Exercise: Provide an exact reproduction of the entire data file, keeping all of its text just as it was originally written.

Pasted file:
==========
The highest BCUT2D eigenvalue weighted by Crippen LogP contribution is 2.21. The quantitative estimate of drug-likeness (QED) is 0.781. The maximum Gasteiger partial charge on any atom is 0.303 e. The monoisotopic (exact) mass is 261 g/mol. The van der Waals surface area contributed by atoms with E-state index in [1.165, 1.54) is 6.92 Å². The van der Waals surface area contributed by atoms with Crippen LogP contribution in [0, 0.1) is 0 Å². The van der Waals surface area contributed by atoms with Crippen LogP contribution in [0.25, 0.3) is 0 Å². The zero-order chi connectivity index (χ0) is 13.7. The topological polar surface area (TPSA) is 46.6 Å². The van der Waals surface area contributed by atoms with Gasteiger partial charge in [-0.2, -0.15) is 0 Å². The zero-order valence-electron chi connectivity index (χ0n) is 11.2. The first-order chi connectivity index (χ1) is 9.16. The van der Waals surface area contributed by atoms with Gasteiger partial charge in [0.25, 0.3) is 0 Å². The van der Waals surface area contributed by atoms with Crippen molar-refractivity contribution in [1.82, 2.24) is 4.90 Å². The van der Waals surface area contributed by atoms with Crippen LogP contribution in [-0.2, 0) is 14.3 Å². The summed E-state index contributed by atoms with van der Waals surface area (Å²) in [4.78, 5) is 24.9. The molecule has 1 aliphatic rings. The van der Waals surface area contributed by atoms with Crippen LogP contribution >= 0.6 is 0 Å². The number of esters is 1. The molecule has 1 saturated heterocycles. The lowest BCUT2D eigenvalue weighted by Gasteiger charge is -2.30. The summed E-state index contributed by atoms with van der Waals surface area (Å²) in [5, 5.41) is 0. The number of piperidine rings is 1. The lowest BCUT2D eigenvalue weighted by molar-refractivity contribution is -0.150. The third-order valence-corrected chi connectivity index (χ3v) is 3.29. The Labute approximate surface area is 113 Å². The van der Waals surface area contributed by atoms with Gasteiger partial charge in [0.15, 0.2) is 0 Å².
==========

The highest BCUT2D eigenvalue weighted by Crippen LogP contribution is 2.21. The quantitative estimate of drug-likeness (QED) is 0.781. The maximum Gasteiger partial charge on any atom is 0.303 e. The monoisotopic (exact) mass is 261 g/mol. The van der Waals surface area contributed by atoms with E-state index in [1.165, 1.54) is 6.92 Å². The van der Waals surface area contributed by atoms with Crippen LogP contribution in [0, 0.1) is 0 Å². The van der Waals surface area contributed by atoms with Crippen LogP contribution in [0.25, 0.3) is 0 Å². The zero-order chi connectivity index (χ0) is 13.7. The topological polar surface area (TPSA) is 46.6 Å². The van der Waals surface area contributed by atoms with Gasteiger partial charge in [-0.2, -0.15) is 0 Å². The zero-order valence-electron chi connectivity index (χ0n) is 11.2. The first-order chi connectivity index (χ1) is 9.16. The van der Waals surface area contributed by atoms with Gasteiger partial charge in [0.25, 0.3) is 0 Å². The van der Waals surface area contributed by atoms with Crippen molar-refractivity contribution in [1.82, 2.24) is 4.90 Å². The van der Waals surface area contributed by atoms with Crippen LogP contribution in [-0.2, 0) is 14.3 Å². The summed E-state index contributed by atoms with van der Waals surface area (Å²) in [4.78, 5) is 24.9. The molecule has 1 aliphatic rings. The van der Waals surface area contributed by atoms with Crippen LogP contribution >= 0.6 is 0 Å². The number of esters is 1. The molecule has 1 saturated heterocycles. The lowest BCUT2D eigenvalue weighted by Gasteiger charge is -2.30. The summed E-state index contributed by atoms with van der Waals surface area (Å²) in [5, 5.41) is 0. The number of piperidine rings is 1. The lowest BCUT2D eigenvalue weighted by molar-refractivity contribution is -0.150. The third-order valence-corrected chi connectivity index (χ3v) is 3.29. The Labute approximate surface area is 113 Å². The van der Waals surface area contributed by atoms with Gasteiger partial charge in [0.15, 0.2) is 0 Å².